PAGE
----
Photo Algorithms ID White Men FineBlack Women, Not So Much

Facial recognition is becoming more pervasive in consumer products and law enforcement, backed by increasingly powerful machine-learning technology. But a test of commercial facial-analysis services from IBM and Microsoft raises concerns that the systems scrutinizing our features are significantly less accurate for people with black skin.

Researchers tested features of Microsoft’s and IBM’s face-analysis services that are supposed to identify the gender of people in photos. The companies’ algorithms proved near perfect at identifying the gender of men with lighter skin, but frequently erred when analyzing images of women with dark skin.

The skewed accuracy appears to be due to underrepresentation of darker skin tones in the training data used to create the face-analysis algorithms.

The disparity is the latest example in a growing collection of bloopers from AI systems that seem to have picked up societal biases around certain groups. Google’s photo-organizing service still censors the search terms “gorilla” and “monkey” after an incident nearly three years ago in which algorithms tagged black people as gorillas, for example. The question of how to ensure machine-learning systems deployed in consumer products, commercial systems, and government programs has become a major topic of discussion in the field of AI.

A 2016 report from Georgetown described wide, largely unregulated deployment of facial recognition by the FBI, as well local and state police forces, as well as evidence the systems in use were less accurate for African-Americans.

In the new study, researchers Joy Buolamwini of MIT’s Media Lab, and Timnit Gebru, a Stanford grad student currently working as a researcher at Microsoft, fed the facial-recognition systems 1,270 photos of parliamentarians from Europe and Africa. The photos were chosen to represent a broad spectrum of human skin tones, using a classification system from dermatology called the Fitzpatrick scale. The research will be presented at the FAT* conference on fairness, accountability, and transparency in algorithmic systems later this month.

The image collection was used to test commercial cloud services that look for faces in photos from Microsoft, IBM, and Face++, a division of Beijing-based startup Megvii. The researchers’ analysis focused on the gender detection feature of the three services.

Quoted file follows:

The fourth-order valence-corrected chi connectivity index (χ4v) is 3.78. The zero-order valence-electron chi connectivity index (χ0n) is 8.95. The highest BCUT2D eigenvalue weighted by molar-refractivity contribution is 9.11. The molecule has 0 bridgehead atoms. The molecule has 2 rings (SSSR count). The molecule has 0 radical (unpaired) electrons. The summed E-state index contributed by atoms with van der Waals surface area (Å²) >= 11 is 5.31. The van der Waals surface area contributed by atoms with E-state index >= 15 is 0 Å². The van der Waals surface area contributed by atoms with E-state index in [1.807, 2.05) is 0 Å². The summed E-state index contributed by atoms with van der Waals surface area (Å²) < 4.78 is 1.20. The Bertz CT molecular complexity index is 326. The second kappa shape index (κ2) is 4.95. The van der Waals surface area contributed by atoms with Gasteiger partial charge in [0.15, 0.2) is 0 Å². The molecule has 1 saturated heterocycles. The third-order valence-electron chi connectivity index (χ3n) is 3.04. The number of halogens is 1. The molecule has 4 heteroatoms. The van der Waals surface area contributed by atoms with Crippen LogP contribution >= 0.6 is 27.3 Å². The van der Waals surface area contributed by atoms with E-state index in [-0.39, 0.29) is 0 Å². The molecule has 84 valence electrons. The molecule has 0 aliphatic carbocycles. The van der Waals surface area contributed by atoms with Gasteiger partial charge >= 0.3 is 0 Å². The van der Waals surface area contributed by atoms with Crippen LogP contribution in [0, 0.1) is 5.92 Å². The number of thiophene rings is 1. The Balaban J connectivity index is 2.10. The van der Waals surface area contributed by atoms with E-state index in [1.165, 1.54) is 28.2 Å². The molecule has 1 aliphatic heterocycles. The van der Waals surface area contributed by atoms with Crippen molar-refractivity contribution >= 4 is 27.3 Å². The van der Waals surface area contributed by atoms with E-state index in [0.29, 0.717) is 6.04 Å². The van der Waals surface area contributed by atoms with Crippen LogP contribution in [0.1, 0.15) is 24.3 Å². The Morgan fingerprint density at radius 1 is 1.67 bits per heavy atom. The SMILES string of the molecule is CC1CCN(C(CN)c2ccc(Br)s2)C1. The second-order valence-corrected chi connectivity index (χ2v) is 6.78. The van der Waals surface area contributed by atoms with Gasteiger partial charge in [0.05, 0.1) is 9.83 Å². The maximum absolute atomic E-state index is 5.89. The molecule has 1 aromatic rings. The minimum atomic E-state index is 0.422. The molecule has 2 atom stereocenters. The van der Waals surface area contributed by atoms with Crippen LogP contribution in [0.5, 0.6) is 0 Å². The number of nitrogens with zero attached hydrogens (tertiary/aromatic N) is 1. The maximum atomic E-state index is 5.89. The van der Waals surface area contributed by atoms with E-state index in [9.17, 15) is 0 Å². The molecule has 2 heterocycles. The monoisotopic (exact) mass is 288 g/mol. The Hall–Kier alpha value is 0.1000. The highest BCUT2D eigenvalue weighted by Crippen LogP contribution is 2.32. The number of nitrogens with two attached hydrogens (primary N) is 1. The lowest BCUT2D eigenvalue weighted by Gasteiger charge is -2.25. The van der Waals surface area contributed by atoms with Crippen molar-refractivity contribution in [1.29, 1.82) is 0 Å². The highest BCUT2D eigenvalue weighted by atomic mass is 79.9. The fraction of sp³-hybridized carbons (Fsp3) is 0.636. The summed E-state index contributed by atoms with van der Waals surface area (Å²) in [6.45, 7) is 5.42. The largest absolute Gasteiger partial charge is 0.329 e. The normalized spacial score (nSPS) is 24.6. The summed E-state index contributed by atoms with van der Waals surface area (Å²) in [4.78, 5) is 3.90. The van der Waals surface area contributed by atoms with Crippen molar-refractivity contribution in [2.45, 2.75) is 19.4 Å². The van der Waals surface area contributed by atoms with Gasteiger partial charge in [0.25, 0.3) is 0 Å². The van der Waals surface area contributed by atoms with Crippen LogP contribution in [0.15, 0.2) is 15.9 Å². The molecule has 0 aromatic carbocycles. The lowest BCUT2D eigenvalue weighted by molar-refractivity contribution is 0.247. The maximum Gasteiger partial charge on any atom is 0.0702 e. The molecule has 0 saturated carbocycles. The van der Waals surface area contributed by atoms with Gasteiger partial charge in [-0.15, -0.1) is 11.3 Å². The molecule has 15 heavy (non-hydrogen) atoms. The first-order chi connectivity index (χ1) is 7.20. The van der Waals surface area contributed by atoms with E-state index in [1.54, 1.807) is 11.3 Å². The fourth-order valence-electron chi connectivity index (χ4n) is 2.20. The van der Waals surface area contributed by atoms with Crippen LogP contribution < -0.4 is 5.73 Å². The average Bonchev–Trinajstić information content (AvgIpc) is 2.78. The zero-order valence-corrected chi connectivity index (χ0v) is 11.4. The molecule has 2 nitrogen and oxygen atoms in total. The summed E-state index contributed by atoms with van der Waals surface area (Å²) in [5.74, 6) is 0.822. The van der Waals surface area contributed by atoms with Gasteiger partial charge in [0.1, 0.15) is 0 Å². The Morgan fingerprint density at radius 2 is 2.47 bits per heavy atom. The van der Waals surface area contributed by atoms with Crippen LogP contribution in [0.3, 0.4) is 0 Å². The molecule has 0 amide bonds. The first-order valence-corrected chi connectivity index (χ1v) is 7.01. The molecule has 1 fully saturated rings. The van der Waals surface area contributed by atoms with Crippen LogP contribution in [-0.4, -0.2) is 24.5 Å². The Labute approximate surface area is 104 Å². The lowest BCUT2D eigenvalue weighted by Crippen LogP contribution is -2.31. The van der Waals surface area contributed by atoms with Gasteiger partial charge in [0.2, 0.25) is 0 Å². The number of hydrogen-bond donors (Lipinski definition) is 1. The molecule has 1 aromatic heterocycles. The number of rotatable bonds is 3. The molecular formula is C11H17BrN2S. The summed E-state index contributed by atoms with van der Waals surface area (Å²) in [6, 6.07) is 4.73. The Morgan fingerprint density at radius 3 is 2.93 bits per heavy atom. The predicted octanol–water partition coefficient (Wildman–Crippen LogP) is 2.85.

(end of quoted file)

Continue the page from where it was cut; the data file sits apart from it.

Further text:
All three services worked better on male faces than female faces, and on lighter faces than darker faces. All the companies’ services had particular trouble recognizing that photos of women with darker skin tones were in fact women.

When asked to analyze the lightest male faces in the image set, Microsoft’s service correctly identified them as men every time. IBM’s algorithms had an error rate of 0.3 percent.

When asked to analyze darker female faces, Microsoft’s service had an error rate of 21 percent. IBM and Mevii’s Face++ both had 35 percent error rates.

In a statement, Microsoft said it had taken steps to improve the accuracy of its facial-recognition technology, and
was investing in improving its training datasets. “We believe the fairness of AI technologies is a critical issue for the industry and one that Microsoft takes very seriously,” the statement said. The company declined to answer questions about whether its face-analysis service had previously been tested for performance on different skin tone groups.

An IBM spokesperson said the company will deploy a new version of its service later this month. The company incorporated the audit’s findings into a planned upgrade effort, and created its own dataset to test accuracy on different skin tones. An IBM white paper says tests using that new dataset found the improved gender-detection service has an error rate of 3.5 percent on darker female faces. That’s still worse than the 0.3 percent for lighter male faces, but one-tenth the error rate in the study. Megvii did not respond to a request for comment.